Which man in the gathering was an opportunist in James Kinney’s poem The Cold Within? How do we know that?
The sixth and the last man in the gathering was an opportunist. As the poet puts it:
Though this man apparently had no prejudice against anyone, he did not give anything without making a gain for himself. His motto was to give something only in return of something. That is why he did not share his wood. So, evidently, he was an opportunist.
the last man…………..
The last man in the group was opportunist. Though did not suffer from any kind of prejudice, he lacked generosity. He did nothing except for gain. So he was an opportunist.
The last man in the group was an opportunist. Since no one else decided to give up their stick of wood he also kept his stick with him. In fact he did nothing except for gain
The last man of the forlorn group was the opportunist. He did nothing unless he got something in return for his benefit. He was selfish because when no one else had given their stick, he would also keep his stick with him. So he was an opportunist.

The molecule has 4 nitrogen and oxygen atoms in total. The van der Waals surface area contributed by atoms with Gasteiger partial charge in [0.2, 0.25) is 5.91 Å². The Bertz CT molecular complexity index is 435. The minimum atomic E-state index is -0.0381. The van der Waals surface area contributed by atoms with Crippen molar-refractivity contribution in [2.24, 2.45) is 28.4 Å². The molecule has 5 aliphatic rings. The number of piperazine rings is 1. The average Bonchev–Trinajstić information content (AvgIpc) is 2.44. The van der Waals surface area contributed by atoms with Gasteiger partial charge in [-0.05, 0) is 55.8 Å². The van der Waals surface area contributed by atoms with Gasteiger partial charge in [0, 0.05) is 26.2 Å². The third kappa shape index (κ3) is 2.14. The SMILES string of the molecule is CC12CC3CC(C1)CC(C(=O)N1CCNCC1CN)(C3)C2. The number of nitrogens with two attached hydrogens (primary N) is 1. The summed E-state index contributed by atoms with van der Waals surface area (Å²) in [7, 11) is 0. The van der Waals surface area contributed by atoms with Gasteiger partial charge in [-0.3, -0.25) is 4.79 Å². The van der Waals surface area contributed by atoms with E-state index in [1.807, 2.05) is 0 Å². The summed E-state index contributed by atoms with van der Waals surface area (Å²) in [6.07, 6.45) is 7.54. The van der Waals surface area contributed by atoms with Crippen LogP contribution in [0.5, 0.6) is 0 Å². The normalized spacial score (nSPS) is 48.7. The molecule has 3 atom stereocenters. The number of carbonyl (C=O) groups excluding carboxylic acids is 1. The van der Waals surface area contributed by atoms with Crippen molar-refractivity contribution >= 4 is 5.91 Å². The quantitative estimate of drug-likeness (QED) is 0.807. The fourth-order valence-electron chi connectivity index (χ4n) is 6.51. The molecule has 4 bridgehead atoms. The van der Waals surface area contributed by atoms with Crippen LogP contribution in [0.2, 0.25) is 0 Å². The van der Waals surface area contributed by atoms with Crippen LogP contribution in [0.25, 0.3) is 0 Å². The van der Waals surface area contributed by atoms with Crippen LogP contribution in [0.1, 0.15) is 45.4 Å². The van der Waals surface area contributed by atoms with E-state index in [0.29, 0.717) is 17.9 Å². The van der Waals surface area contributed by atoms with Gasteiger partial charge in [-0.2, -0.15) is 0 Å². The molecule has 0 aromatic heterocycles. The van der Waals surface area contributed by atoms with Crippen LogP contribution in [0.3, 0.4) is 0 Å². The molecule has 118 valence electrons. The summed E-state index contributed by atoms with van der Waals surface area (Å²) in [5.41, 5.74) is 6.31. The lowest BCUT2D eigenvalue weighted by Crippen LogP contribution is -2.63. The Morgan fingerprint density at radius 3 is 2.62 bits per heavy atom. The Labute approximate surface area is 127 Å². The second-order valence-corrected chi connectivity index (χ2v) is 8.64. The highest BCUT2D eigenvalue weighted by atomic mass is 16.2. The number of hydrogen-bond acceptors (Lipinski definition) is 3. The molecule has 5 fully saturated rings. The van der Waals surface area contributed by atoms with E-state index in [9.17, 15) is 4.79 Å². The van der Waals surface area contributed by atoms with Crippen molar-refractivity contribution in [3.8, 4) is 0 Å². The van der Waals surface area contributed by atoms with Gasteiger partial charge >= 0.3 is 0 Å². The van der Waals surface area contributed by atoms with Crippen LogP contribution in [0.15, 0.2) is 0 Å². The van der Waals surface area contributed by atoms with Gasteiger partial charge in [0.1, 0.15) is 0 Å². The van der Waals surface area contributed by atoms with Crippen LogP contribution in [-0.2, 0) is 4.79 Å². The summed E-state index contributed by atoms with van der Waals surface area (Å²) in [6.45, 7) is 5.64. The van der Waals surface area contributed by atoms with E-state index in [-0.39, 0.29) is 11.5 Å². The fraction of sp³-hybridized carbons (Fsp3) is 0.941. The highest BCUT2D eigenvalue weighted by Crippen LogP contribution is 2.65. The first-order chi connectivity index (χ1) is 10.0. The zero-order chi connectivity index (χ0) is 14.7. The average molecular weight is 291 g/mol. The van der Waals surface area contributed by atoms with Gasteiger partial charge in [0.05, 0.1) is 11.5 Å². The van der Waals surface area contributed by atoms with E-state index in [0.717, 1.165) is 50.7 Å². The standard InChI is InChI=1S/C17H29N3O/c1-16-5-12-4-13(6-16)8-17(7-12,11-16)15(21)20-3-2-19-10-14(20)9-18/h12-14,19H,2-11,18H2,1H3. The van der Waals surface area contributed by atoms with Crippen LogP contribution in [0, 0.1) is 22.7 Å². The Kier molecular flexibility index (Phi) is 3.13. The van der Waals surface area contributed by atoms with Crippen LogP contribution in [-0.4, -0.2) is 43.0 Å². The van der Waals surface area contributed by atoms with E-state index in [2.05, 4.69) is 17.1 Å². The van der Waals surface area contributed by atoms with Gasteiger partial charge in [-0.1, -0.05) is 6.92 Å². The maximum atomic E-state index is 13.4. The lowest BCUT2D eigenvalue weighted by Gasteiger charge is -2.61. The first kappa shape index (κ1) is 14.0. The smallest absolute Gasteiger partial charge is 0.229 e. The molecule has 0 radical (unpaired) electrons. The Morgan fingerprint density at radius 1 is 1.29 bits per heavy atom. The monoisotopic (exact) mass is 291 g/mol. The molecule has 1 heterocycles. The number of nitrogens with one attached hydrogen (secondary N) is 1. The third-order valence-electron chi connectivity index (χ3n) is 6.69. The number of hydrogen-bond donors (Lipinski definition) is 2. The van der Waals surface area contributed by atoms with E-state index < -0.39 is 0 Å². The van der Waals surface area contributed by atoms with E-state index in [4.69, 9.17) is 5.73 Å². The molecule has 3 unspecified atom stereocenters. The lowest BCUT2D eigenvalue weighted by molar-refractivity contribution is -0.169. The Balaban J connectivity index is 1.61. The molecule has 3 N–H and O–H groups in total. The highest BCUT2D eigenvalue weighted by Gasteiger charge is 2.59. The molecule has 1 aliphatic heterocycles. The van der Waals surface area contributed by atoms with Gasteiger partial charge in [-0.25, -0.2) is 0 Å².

The black man too can be an opportunist. As the poem clearly mentions that all he saw in his log of wood was a chance to spite the white. He can be termed as an opportunist as he picked the chance to spite right when he could
The black man is referred as the ‘opportunist’ as he was in full pledge to take his revenge sitting among the white, hence it seems that he has been waiting for an opportunity to spite the white or make them suffer. Moreover it is a revenge against racial discrimination taken by him.